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Chemical elements

February 24, 2014

What is the only element named for a woman?

 Meitnerium, Element 109


I am plagiarizing from Wikipedia with omissions and slight editing.

Lise Meitner, (7 November 1878 – 27 October 1968) was an Austrian, later Swedish, physicist who worked on radioactivity and nuclear physics.  Meitner was part of the team that discovered nuclear fission, an achievement for which her colleague Otto Hahn was awarded the Nobel Prize. Meitner is often mentioned as one of the most glaring examples of women’s scientific achievement overlooked by the Nobel committee.   She was born Jewish but converted to Christianity at age 30.


Women were not allowed to attend institutions of higher education in those days, but thanks to support from her parents, she was able to obtain private higher education. Inspired by her teacher, physicist Ludwig Boltzmann, Meitner studied physics and became the second woman to obtain a doctoral degree in physics at the University of Vienna in 1905.

Encouraged by her father and backed by his financial support, she went to Berlin. Max Planck allowed her to attend his lectures, an unusual gesture by Planck, who until then had rejected any women wanting to attend his lectures. After one year, Meitner became Planck’s assistant. During the first years she worked together with chemist Otto Hahn and discovered with him several new isotopes. In 1909 she presented two papers on beta-radiation.

In the first part of World War I, she served as a nurse handling X-ray equipment. She returned to Berlin and her research in 1916, but not without inner struggle. She felt in a way ashamed of wanting to continue her research efforts when thinking about the pain and suffering of the victims of war and their medical and emotional needs.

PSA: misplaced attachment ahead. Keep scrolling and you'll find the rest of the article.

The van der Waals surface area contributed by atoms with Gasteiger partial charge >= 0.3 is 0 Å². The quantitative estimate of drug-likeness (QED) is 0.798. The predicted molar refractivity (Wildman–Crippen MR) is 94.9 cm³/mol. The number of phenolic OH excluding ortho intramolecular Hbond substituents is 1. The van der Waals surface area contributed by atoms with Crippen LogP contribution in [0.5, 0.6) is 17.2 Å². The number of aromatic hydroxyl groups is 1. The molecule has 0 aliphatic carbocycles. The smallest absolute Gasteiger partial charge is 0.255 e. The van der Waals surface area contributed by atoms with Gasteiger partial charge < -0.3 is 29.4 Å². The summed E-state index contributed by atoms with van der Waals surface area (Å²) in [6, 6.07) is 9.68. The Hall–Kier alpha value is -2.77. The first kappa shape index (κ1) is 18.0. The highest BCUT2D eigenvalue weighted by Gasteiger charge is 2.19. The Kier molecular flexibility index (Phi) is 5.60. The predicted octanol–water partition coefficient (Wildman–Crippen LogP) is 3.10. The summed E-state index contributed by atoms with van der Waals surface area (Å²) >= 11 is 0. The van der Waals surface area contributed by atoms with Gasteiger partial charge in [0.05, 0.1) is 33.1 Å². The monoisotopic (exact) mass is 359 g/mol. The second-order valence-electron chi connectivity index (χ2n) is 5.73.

After Adolf Hitler came to power in 1933, Meitner stayed too long in Germany.  The Anschluss removed the protection of her Austrian citizenship.  In July 1938, Meitner escaped to the Netherlands. She was forced to travel under cover to the Dutch border.  She reached safety without her possessions. Meitner later said that she left Germany forever with 10 marks in her purse. Before she left, Otto Hahn had given her a diamond  ring he had inherited from his mother: this was to be used to bribe the frontier guards if required. It was not required, and Meitner’s nephew’s wife later wore it.

She was involved in the pursuit of discovering new elements, which led to nuclear fission. She and her nephew Otto Frisch first explained how uranium hit by a neutron could split into barium and krypton.  She was the first to understand that Einstein’s equation   E = mc2 explained the enormous release of energy.  She also realized the possibility of a chain reaction leading to the release of enormous energy.  Many physicists then understood that a bomb could likely be produced this way and the whole area of research suddenly became secret.

She lived in Great Britain towards the end of her life and received many honors particularly in the United Sates of America.


Element 114.